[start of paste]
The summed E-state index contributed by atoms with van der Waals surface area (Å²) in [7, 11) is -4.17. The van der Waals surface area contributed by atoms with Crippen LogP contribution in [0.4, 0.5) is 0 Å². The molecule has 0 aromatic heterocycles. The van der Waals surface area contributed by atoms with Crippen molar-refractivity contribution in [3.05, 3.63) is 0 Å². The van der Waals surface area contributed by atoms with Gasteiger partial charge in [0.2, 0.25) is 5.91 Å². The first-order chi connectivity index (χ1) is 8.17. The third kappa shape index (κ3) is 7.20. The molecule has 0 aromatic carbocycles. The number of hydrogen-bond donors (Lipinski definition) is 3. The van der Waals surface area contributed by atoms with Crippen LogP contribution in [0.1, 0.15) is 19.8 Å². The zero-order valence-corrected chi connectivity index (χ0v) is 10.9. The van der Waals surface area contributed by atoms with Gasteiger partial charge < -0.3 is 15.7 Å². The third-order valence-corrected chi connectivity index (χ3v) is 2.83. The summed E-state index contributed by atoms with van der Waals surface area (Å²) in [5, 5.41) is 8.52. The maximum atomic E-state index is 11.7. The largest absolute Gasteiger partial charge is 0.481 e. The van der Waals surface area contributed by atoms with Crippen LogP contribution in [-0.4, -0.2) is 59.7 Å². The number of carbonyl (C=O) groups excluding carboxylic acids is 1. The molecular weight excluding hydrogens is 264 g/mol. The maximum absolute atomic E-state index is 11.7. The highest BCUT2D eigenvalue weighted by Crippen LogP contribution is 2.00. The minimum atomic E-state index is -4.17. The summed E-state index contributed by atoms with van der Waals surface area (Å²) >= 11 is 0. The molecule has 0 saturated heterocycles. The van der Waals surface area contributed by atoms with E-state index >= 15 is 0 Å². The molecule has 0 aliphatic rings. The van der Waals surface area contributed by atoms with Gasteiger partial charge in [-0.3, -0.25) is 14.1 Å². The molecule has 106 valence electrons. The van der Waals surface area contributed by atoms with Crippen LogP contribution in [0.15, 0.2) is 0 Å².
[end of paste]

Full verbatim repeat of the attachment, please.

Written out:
The summed E-state index contributed by atoms with van der Waals surface area (Å²) in [7, 11) is -4.17. The van der Waals surface area contributed by atoms with Crippen LogP contribution in [0.4, 0.5) is 0 Å². The molecule has 0 aromatic heterocycles. The van der Waals surface area contributed by atoms with Crippen molar-refractivity contribution in [3.05, 3.63) is 0 Å². The van der Waals surface area contributed by atoms with Gasteiger partial charge in [0.2, 0.25) is 5.91 Å². The first-order chi connectivity index (χ1) is 8.17. The third kappa shape index (κ3) is 7.20. The molecule has 0 aromatic carbocycles. The number of hydrogen-bond donors (Lipinski definition) is 3. The van der Waals surface area contributed by atoms with Crippen LogP contribution in [0.1, 0.15) is 19.8 Å². The zero-order valence-corrected chi connectivity index (χ0v) is 10.9. The van der Waals surface area contributed by atoms with Gasteiger partial charge < -0.3 is 15.7 Å². The third-order valence-corrected chi connectivity index (χ3v) is 2.83. The summed E-state index contributed by atoms with van der Waals surface area (Å²) in [5, 5.41) is 8.52. The maximum atomic E-state index is 11.7. The largest absolute Gasteiger partial charge is 0.481 e. The van der Waals surface area contributed by atoms with Crippen LogP contribution in [-0.4, -0.2) is 59.7 Å². The number of carbonyl (C=O) groups excluding carboxylic acids is 1. The molecular weight excluding hydrogens is 264 g/mol. The maximum absolute atomic E-state index is 11.7. The highest BCUT2D eigenvalue weighted by Crippen LogP contribution is 2.00. The minimum atomic E-state index is -4.17. The summed E-state index contributed by atoms with van der Waals surface area (Å²) >= 11 is 0. The molecule has 0 saturated heterocycles. The van der Waals surface area contributed by atoms with E-state index >= 15 is 0 Å². The molecule has 0 aliphatic rings. The van der Waals surface area contributed by atoms with Gasteiger partial charge in [-0.3, -0.25) is 14.1 Å². The molecule has 106 valence electrons. The van der Waals surface area contributed by atoms with Crippen LogP contribution in [0.15, 0.2) is 0 Å².